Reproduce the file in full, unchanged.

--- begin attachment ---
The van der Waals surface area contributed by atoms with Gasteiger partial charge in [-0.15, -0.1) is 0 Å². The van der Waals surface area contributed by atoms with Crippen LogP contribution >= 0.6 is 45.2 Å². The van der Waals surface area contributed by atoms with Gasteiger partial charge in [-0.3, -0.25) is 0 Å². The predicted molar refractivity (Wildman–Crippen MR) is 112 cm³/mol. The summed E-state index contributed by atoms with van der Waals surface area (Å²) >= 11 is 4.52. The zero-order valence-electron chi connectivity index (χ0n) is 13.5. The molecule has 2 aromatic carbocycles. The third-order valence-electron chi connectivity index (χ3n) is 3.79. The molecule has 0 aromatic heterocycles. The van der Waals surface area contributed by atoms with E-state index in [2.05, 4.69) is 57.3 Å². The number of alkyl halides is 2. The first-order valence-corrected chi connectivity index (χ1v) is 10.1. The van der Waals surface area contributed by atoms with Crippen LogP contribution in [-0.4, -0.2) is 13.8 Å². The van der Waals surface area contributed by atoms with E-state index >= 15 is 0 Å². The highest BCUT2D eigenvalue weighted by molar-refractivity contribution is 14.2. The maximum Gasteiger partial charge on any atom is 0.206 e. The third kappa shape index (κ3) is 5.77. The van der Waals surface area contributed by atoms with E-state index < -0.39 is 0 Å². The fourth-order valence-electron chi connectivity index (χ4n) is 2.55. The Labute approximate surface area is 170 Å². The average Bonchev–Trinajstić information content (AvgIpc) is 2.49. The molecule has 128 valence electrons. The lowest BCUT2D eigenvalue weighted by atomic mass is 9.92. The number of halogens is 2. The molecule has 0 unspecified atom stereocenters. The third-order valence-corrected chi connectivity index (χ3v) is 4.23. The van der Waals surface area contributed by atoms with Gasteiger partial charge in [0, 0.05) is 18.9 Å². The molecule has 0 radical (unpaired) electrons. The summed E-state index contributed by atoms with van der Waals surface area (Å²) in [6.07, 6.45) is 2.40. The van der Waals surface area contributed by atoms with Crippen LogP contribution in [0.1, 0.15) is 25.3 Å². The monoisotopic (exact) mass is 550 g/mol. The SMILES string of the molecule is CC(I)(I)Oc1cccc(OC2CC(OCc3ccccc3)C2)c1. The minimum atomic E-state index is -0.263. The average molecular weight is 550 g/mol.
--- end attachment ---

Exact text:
The van der Waals surface area contributed by atoms with Gasteiger partial charge in [-0.15, -0.1) is 0 Å². The van der Waals surface area contributed by atoms with Crippen LogP contribution >= 0.6 is 45.2 Å². The van der Waals surface area contributed by atoms with Gasteiger partial charge in [-0.3, -0.25) is 0 Å². The predicted molar refractivity (Wildman–Crippen MR) is 112 cm³/mol. The summed E-state index contributed by atoms with van der Waals surface area (Å²) >= 11 is 4.52. The zero-order valence-electron chi connectivity index (χ0n) is 13.5. The molecule has 2 aromatic carbocycles. The third-order valence-electron chi connectivity index (χ3n) is 3.79. The molecule has 0 aromatic heterocycles. The van der Waals surface area contributed by atoms with E-state index in [2.05, 4.69) is 57.3 Å². The number of alkyl halides is 2. The first-order valence-corrected chi connectivity index (χ1v) is 10.1. The van der Waals surface area contributed by atoms with Crippen LogP contribution in [-0.4, -0.2) is 13.8 Å². The van der Waals surface area contributed by atoms with E-state index >= 15 is 0 Å². The highest BCUT2D eigenvalue weighted by molar-refractivity contribution is 14.2. The maximum Gasteiger partial charge on any atom is 0.206 e. The third kappa shape index (κ3) is 5.77. The van der Waals surface area contributed by atoms with E-state index < -0.39 is 0 Å². The fourth-order valence-electron chi connectivity index (χ4n) is 2.55. The Labute approximate surface area is 170 Å². The average Bonchev–Trinajstić information content (AvgIpc) is 2.49. The molecule has 128 valence electrons. The lowest BCUT2D eigenvalue weighted by atomic mass is 9.92. The number of halogens is 2. The molecule has 0 unspecified atom stereocenters. The third-order valence-corrected chi connectivity index (χ3v) is 4.23. The van der Waals surface area contributed by atoms with Gasteiger partial charge in [0, 0.05) is 18.9 Å². The molecule has 0 radical (unpaired) electrons. The summed E-state index contributed by atoms with van der Waals surface area (Å²) in [6.07, 6.45) is 2.40. The van der Waals surface area contributed by atoms with Crippen LogP contribution in [0.1, 0.15) is 25.3 Å². The monoisotopic (exact) mass is 550 g/mol. The SMILES string of the molecule is CC(I)(I)Oc1cccc(OC2CC(OCc3ccccc3)C2)c1. The minimum atomic E-state index is -0.263. The average molecular weight is 550 g/mol.